Launching A Food Recovery Network

College students work with campus dining services to recover prepared hot and cold food and deliver it to food pantries and shelters.

Molly Farrell Tucker
BioCycle January 2013, Vol. 54, No. 1, p. 35
Students are encouraged to get engaged in the food donation program, such as using extra meal credits to purchase packaged snacks (top). The snacks are put into bags (above) and delivered with the prepared food.

Students are encouraged to get engaged in the food donation program, such as using extra meal credits to purchase packaged snacks (top). The snacks are put into bags (above) and delivered with the prepared food.

Students at 11 university and college campuses across the country have become part of the Food Recovery Network (FRN), collecting unused food from their dining halls and donating it to food pantries and shelters. It was launched in September 2011, when three students from different campus organizations at the University of Maryland, College Park, joined forces to form the Food Recovery Network (FRN). They put together a team, got each student group to volunteer one night a week, and worked with Dining Services to start recovering leftover food.

“In the first weeks, students were recovering 150 to 200 pounds of food a day,” recalls Ben Simon, one of the founders, who is a government and politics major at UMD. “Every night of the week, a different student group on campus would spend an hour recovering food from the dining halls and donating it to shelters in the D.C. area.”  By the time the 2011-2012 year was over, the group had donated 30,000 meals to D.C.-area shelters.

Part of the increase in food recovered came from UMD’s basketball and football games. “We get massive amounts of leftover concessions food including hotdogs, hamburgers, pretzels, fries and occasionally crab cakes,” according to a write-up on the FRN@UMD website. “From a single basketball game, on New Year’s Eve 2011, we donated 727 meals!”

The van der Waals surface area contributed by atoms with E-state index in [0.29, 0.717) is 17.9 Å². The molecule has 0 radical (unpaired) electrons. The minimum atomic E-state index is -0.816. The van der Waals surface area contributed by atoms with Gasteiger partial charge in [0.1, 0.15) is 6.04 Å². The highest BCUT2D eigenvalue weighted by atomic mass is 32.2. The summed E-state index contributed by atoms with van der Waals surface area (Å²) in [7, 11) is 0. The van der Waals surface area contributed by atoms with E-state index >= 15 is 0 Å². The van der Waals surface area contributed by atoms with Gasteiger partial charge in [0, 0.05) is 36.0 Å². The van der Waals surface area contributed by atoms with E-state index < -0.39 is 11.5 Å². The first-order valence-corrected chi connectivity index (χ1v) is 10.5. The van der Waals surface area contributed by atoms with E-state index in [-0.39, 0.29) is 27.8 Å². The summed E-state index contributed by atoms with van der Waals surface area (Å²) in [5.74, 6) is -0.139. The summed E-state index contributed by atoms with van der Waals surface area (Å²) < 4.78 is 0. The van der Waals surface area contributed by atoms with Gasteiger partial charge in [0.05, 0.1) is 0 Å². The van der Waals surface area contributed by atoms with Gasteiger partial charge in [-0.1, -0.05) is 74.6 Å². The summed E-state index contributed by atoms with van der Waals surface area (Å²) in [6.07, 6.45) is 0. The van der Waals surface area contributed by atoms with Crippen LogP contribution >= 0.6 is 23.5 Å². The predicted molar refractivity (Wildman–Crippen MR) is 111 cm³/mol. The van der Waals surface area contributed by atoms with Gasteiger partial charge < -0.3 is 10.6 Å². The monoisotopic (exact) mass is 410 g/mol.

Ben Chesler, a friend of Simon’s, launched FRN_@Brown at Brown University in Rhode Island in November 2011 with four fellow students. Within a few weeks they had collected their first few hundred pounds of food. “We recovered over 6,000 meals the first year, and 15,000 pounds of food so far,” says Chesler. Students can use extra meal credits to purchase packaged snacks for donation.

Growing The Network

In January 2012, students from four colleges met to grow the Food Recovery Network, with a mission of creating food recovery programs on every college campus in the country. “We did some research and found that 75 percent of colleges had no food recovery program and were still throwing all of their surplus food away,” notes Simon. In addition to UMD and Brown, FRN joined with two existing food recovery programs, Bare Abundance at the University of California, Berkeley and Food Rescue at Pomona College. Since then, seven more FRN chapters have been formed at the University of Texas, Austin; University of Michigan; Rhode Island School of Design; Providence College in Rhode Island; Scripps College; Harvey Mudd College; and Claremont-McKenna College in Claremont, California. Close to 80,000 meals were delivered in total in 2012.

Infographics on the Food Recovery Network website (www.foodrecoverynetwork.org) highlight the donation program and help educate and recruit students to get involved.

Infographics on the Food Recovery Network website (www.foodrecoverynetwork.org) highlight the donation program and help educate and recruit students to get involved.

The 11 chapters have a total of more than 500 student volunteers, who bring the food in their own cars or university vehicles to local food pantries and homeless shelters near their college campuses. “The only cost in the FRN program are the aluminum trays used to transport food, which allows us to recover and donate a meal for only $0.10, making scaling our model feasible,” explains Simon.